Full Debate on Vick with Kathat Pollitt



Who's the Victim in the Case of Michael Vick?

Michael Vick has a 10-year contract with the Atlanta Falcons for $130 million. His skill at running, kicking and throwing a football has won him the admiration of millions -- until now. As you probably know, Vick has been charged with involvement in the cruel and illegal "sport" of dog fighting. Americans may not care if an athlete beats his wife, but we love our pets. Breeding and training dogs to fight and kill, disposing of the losers by hanging, electrocution, slamming them repeatedly onto the floor -- this is definitely taking machismo too far.

In his recent piece for The Nation's website, Dave Zirin makes some valid points. Yes, Vick deserves some semblance of the presumption of innocence in the media. (Vick claims others ran the dog fight business from his Virginia house without his knowledge when he wasn't present.) And yes, there's racism in some of the virulent attacks on him on sports and news websites. References to lynching, the n-word and OJ do suggest something besides love of animals.

But I was appalled by Zirin's attempt to shift focus away from Vick to "the self-righteousness of the media" and the hypocrisy of "American culture" which "celebrates violent sports -- especially football -- and is insensitive to the consequences that the weekly scrum has on the bodies and minds of its players" like Earl Campbell and Andre Waters and other middle-aged ex-footballers who suffered long-term damage from old injuries. Like the accusations of racism, this sounds like a rather desperate bid to change the subject. Why should one concern displace the other? Can't one both feel revulsion at animal torture and want the game to be safer? At least the the players were volunteers, richly rewarded for the risks they took. Nobody asked the dogs if they wanted to have their throats ripped out.

There's probably a sense in which Michael Vick is a victim. But it's the same sense in which everyone , from Alberto Gonzales to Paris Hilton, is shaped by social forces outside their control. If you take that view, though, everyone should get amnesty: the racist cop, the Enron executive, the porn-loving tormenters of prisoners in Abu Ghraib, and all the other people we love to attack at The Nation. Why do I think we are not going to recommend our readers lighten up on, say, Scooter Libby, on the grounds that working for Dick Cheney would warp anyone's moral fibre? We only deploy the blame-society argument on behalf of people we already sympathize with.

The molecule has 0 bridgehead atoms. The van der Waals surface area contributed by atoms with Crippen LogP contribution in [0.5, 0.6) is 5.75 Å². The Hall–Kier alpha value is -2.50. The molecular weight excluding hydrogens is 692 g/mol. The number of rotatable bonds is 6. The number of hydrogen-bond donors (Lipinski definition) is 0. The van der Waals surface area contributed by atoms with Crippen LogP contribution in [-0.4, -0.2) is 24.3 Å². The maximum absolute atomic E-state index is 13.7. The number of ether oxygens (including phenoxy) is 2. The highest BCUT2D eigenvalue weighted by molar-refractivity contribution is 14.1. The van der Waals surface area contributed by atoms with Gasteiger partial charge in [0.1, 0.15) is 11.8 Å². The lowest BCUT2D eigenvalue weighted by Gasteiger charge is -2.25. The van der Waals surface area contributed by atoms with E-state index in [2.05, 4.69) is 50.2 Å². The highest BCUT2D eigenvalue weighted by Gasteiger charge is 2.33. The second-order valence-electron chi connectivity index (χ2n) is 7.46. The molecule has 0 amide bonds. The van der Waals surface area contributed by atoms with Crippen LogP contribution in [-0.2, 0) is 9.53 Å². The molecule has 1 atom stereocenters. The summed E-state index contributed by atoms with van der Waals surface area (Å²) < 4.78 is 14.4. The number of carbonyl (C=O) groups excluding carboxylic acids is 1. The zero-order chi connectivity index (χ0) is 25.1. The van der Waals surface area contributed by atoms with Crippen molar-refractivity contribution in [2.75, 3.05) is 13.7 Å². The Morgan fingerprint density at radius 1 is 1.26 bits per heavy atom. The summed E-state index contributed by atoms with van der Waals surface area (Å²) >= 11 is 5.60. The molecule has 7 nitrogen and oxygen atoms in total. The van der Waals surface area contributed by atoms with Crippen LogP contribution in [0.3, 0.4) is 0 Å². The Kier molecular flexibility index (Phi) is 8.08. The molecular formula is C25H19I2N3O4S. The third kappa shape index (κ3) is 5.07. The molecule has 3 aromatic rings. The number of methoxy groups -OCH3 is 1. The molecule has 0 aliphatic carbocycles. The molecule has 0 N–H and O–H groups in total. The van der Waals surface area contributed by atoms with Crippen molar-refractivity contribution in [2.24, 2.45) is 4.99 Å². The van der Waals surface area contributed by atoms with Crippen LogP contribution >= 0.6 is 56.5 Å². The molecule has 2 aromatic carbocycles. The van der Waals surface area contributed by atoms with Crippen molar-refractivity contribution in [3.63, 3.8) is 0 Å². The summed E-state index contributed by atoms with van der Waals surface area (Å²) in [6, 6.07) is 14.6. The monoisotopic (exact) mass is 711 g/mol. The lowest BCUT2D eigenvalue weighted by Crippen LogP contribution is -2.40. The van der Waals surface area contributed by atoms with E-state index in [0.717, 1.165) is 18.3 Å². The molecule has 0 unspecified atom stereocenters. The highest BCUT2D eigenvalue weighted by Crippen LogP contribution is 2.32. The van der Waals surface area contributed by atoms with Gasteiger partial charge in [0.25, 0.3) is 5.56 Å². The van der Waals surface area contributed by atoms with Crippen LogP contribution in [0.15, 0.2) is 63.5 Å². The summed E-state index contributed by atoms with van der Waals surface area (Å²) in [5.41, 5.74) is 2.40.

As human beings go, Michael Vick had more freedom of action than most. Nobody claims he electrocuted dogs to put food on the table. If -- note I said if -- he's found guilty, he should get the same sentence other people get who are convicted of the same crimes. Increased sensitivity to animal welfare may have its annoying pieties and hypocrisies but it marks a true contemporary moral advance and it's not as if we humans have so many of those to show for ourselves. It's good that dog fighting is banned. And if football is really as morally destructive as Zirin claims -- if it really turns ordinary men into sadists through a culture of "trickle-down violence" -- then maybe we should ban it too.


Katha Pollitt: The Minnow Hunter

First and foremost I want to thank Katha Pollitt and all of the Nation web-heads for responding to my piece Who Let the Dogs Out on Michael Vick? I'm particularly grateful that Ms. Pollitt, who likes sports about as much as George W. Bush enjoys Russian novels, chose to enter the fray. But my gratitude is tempered by being rather puzzled with her and all who believe that I am somehow "excusing" dog fighting in my column. I do nothing of the sort. I actually wrote, "Fighting dogs is an ugly, brutal business, and none of [what I write] is to excuse anything that may or may not have happened." Seems pretty clear.

But that didn't stop Ms. Pollitt who remained "appalled", by what she believed to be my "attempt to shift focus away from Vick to the self-righteousness of the media." I understand that Katha Pollitt doesn't read a lot of what passes for sports journalism or spends her spare time listening to sports radio: this probably speaks well for her. But if she did even a cursory swim in these unfamiliar waters before writing her piece, she might have found my words less appalling.

To hear the panting sentinels of sports radio wax sanctimonious about the charges against Mr. Vick, and then in the next sentence call to "hang him high" or "lock him in a cage with a pit bull" is disgusting: especially in advance of a conviction. To hear these same people inveigh against the violence of dog fighting while celebrating violence in sport

Dave Zirin is the author of the book: "Welcome to the Terrordome: The Pain, Politics and Promise of Sports" (Haymarket). You can receive his column Edge of Sports, every week by going to dave@edgeofsports.com.
Become an Edge of Sports Sustainer (Click Here)


Contact him at edgeofsports@gmail.com